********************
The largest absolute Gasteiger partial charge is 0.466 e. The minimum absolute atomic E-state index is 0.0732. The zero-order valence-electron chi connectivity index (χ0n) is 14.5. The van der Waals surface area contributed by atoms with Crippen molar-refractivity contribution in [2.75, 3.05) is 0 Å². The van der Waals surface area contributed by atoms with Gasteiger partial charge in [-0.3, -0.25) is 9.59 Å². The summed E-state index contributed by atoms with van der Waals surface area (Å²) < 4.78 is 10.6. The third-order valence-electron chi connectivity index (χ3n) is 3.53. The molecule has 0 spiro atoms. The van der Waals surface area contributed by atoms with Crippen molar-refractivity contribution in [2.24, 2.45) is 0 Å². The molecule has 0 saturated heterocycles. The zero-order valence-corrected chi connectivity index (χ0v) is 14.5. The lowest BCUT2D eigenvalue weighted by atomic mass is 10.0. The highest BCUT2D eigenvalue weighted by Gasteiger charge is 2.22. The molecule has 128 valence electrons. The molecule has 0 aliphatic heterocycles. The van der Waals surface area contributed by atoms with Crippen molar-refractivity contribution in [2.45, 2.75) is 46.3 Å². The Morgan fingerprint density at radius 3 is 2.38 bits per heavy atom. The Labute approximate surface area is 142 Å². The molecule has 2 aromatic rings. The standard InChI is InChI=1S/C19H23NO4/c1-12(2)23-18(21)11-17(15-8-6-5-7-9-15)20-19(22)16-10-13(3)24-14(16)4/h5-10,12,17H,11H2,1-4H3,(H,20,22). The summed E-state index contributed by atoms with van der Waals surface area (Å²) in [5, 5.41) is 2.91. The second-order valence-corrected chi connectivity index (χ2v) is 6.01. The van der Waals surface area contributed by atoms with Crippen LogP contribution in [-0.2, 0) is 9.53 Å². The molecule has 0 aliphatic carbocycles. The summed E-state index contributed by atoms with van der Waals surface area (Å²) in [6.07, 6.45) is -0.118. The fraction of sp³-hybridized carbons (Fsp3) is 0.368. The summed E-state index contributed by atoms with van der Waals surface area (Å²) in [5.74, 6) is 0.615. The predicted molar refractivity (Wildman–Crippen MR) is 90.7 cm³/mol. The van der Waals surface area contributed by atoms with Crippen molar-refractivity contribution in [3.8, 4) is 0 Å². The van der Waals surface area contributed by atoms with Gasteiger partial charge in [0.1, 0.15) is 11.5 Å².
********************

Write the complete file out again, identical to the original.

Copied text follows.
The largest absolute Gasteiger partial charge is 0.466 e. The minimum absolute atomic E-state index is 0.0732. The zero-order valence-electron chi connectivity index (χ0n) is 14.5. The van der Waals surface area contributed by atoms with Crippen molar-refractivity contribution in [2.75, 3.05) is 0 Å². The van der Waals surface area contributed by atoms with Gasteiger partial charge in [-0.3, -0.25) is 9.59 Å². The summed E-state index contributed by atoms with van der Waals surface area (Å²) < 4.78 is 10.6. The third-order valence-electron chi connectivity index (χ3n) is 3.53. The molecule has 0 spiro atoms. The van der Waals surface area contributed by atoms with Crippen molar-refractivity contribution in [2.24, 2.45) is 0 Å². The molecule has 0 saturated heterocycles. The zero-order valence-corrected chi connectivity index (χ0v) is 14.5. The lowest BCUT2D eigenvalue weighted by atomic mass is 10.0. The highest BCUT2D eigenvalue weighted by Gasteiger charge is 2.22. The molecule has 128 valence electrons. The molecule has 0 aliphatic heterocycles. The van der Waals surface area contributed by atoms with Crippen molar-refractivity contribution in [2.45, 2.75) is 46.3 Å². The Morgan fingerprint density at radius 3 is 2.38 bits per heavy atom. The Labute approximate surface area is 142 Å². The molecule has 2 aromatic rings. The standard InChI is InChI=1S/C19H23NO4/c1-12(2)23-18(21)11-17(15-8-6-5-7-9-15)20-19(22)16-10-13(3)24-14(16)4/h5-10,12,17H,11H2,1-4H3,(H,20,22). The summed E-state index contributed by atoms with van der Waals surface area (Å²) in [5, 5.41) is 2.91. The second-order valence-corrected chi connectivity index (χ2v) is 6.01. The van der Waals surface area contributed by atoms with Crippen LogP contribution in [-0.2, 0) is 9.53 Å². The molecule has 0 aliphatic carbocycles. The summed E-state index contributed by atoms with van der Waals surface area (Å²) in [6.07, 6.45) is -0.118. The fraction of sp³-hybridized carbons (Fsp3) is 0.368. The summed E-state index contributed by atoms with van der Waals surface area (Å²) in [5.74, 6) is 0.615. The predicted molar refractivity (Wildman–Crippen MR) is 90.7 cm³/mol. The van der Waals surface area contributed by atoms with Crippen molar-refractivity contribution in [3.8, 4) is 0 Å². The van der Waals surface area contributed by atoms with Gasteiger partial charge in [0.1, 0.15) is 11.5 Å².